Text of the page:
Who are the Best Forward Prospects in Scotland's Developmental League?*

18-year old Matthew Henvey

18-year old Matthew Henvey

written by:  @TheGersReport

Last summer, I published a list of the top forward prospects in Scottish football.  What was unique about the list was that it was based on statistics compiled by young players before they had actually played first team football.  I combed through match reports of the Scottish U20 Development League league & put together a simple database of goals & minutes played.  From there I applied a process of using age-adjusted stats introduced by Rob Vollman, a hockey analytics writer for ESPN, in his book  Stat Shot:  The Ultimate Guide to Hockey Analytics.

Before continuing, I think it's best that you go back & read last year's blog post.  It's pretty good...& spoiler:  Oli Shaw was the top ranked forward on the list.  The same Oli Shaw who averaged 0.70 goals per 90 for Hibs.

The same guy who did this...

Let's recap (or provide the cheat sheet for those who didn't feel like clicking the link):

  • One of the promises of analytics is the use of statistics to identify potential talent.

  • When looking at youth prospects, it is imperative to factor in a player's age when assessing their potential. I'm far more impressed by the fact that a 16-year old John Robertson averaged 0.37 goals per 90 minutes for St Johnstone's U20 team then 20-year old Craig Wighton averaging 0.61 goals per 90. That seems extreme but that four year gap is beyond significant when playing at the U20 level. Shit, I'm way more intrigued by 18-year old Aidan Keena's (Hearts) 0.61 goals per 90 than Wighton's exact same goal rate.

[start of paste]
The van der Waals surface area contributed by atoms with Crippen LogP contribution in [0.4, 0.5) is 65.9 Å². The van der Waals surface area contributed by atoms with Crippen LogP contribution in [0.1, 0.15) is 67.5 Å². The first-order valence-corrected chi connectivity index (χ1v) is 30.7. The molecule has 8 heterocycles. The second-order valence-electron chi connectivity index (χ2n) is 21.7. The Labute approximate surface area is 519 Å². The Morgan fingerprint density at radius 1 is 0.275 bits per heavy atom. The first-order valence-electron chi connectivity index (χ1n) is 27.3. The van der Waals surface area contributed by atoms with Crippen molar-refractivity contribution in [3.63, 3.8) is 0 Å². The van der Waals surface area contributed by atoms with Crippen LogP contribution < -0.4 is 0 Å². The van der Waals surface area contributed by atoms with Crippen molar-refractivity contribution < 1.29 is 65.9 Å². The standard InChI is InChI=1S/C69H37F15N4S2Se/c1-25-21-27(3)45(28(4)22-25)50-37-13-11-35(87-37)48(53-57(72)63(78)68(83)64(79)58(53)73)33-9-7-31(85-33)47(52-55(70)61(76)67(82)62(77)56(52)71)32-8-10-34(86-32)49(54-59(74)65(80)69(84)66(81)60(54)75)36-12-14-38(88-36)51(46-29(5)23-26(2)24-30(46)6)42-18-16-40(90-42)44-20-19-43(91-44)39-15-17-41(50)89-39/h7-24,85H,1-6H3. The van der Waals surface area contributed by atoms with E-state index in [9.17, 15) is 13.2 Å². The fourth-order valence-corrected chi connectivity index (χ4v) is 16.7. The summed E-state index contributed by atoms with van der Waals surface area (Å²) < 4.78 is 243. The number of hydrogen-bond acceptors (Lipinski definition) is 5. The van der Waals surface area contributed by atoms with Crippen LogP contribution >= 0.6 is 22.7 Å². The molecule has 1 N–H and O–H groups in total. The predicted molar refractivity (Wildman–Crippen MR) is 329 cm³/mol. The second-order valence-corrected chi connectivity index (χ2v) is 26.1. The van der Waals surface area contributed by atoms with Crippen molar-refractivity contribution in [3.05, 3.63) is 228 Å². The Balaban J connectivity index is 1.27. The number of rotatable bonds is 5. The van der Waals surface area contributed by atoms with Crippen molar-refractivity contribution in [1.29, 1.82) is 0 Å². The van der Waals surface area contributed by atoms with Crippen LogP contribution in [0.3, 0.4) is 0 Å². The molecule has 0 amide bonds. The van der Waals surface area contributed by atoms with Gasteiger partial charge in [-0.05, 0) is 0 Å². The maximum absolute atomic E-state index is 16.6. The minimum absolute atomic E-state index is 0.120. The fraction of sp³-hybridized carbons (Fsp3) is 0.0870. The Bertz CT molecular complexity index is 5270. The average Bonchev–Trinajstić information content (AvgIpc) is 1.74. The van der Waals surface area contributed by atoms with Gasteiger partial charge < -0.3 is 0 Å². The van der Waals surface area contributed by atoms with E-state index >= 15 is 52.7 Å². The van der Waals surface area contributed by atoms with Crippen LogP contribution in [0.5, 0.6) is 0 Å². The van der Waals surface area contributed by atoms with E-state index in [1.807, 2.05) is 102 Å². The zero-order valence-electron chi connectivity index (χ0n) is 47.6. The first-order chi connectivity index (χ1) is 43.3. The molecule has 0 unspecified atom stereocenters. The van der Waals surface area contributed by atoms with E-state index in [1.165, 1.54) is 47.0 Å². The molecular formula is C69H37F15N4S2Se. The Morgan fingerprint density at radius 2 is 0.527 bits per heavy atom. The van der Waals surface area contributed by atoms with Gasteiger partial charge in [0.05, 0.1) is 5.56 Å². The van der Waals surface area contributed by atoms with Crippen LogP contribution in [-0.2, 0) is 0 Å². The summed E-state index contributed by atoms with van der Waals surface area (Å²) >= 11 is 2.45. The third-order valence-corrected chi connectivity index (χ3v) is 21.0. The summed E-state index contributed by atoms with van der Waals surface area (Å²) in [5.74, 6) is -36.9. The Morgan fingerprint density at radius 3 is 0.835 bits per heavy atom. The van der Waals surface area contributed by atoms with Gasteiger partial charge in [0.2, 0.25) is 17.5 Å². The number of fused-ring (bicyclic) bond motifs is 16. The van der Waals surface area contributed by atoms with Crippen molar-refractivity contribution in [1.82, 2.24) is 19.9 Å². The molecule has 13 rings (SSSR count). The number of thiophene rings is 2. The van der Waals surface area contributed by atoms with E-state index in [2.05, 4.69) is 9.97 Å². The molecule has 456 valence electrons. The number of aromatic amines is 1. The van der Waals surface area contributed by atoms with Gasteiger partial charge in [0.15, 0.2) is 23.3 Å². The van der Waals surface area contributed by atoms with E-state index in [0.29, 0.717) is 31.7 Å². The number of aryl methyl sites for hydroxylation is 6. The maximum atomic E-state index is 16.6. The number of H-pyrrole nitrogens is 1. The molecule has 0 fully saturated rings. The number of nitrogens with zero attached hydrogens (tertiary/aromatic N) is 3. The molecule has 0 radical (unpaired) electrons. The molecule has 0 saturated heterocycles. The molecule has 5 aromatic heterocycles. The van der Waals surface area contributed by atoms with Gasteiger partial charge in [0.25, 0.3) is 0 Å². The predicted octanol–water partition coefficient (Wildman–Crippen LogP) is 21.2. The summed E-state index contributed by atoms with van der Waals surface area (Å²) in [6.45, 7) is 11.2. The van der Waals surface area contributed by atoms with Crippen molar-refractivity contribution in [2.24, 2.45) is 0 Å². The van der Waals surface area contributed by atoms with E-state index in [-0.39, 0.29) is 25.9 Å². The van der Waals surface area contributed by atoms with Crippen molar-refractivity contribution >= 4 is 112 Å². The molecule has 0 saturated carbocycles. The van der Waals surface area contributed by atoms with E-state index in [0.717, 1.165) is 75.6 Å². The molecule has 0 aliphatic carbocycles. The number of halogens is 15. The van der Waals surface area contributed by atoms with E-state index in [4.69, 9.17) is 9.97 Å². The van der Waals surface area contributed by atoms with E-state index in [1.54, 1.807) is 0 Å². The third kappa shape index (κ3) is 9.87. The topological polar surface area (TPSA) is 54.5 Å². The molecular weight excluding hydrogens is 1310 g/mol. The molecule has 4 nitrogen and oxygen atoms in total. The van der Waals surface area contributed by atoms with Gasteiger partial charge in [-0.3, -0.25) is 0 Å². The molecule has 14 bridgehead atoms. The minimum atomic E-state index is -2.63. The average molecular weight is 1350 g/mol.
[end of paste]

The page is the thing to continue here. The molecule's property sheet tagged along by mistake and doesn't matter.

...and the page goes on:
• Or as Vollman astutely put it:

Directly comparing the statistics of a 19-year old player to those of a 17-year old is a fool’s errand, as the older player has a very significant advantage in terms of his development as a player. And while it may be true that the 19-year old is a better player at the time, we’re trying to project a future NHL [or SPFL] career for each of these players, and a 17-year old has more growth left than the 19-year old, so that must be considered.
— Rob Vollman, Stat Shot: The Ultimate Guide to Hockey Analytics

Before we continue, it should be noted - getting stats on U20 matches is a real challenge.  Some clubs are very good about posting team sheets & reports from each match...some not so much.  In an attempt to be as thorough as possible, I reached out to clubs for data & some were able to help - while others...let me know the stats don't exist "but next season they will." 

Welcome to Scottish football in 2018.

Last year I was able to get data on 14 clubs...this year it's less.  I only have stats from eight clubs...so this list is clearly incomplete.  Sadly, I'm missing clubs like Hibs, Motherwell, & Kilmarnock - teams who have good prospects.  I just made the case for Oli Shaw & Motherwell's David Turnbull in a recent post - so it's a bummer to not have talent from those clubs on this list.  

So knowing this an incomplete list...I've slapped a big fat * on this post.  But we still have some learnin' to do so here goes...

First, let's look at the top 15 goals per 90 from those forwards I did get stats on.  The cut-off for minutes was a very liberal 400 minutes.

All ages that I refer to are for the beginning of last season (August 2017).

Screen Shot 2018-07-20 at 3.38.59 PM.png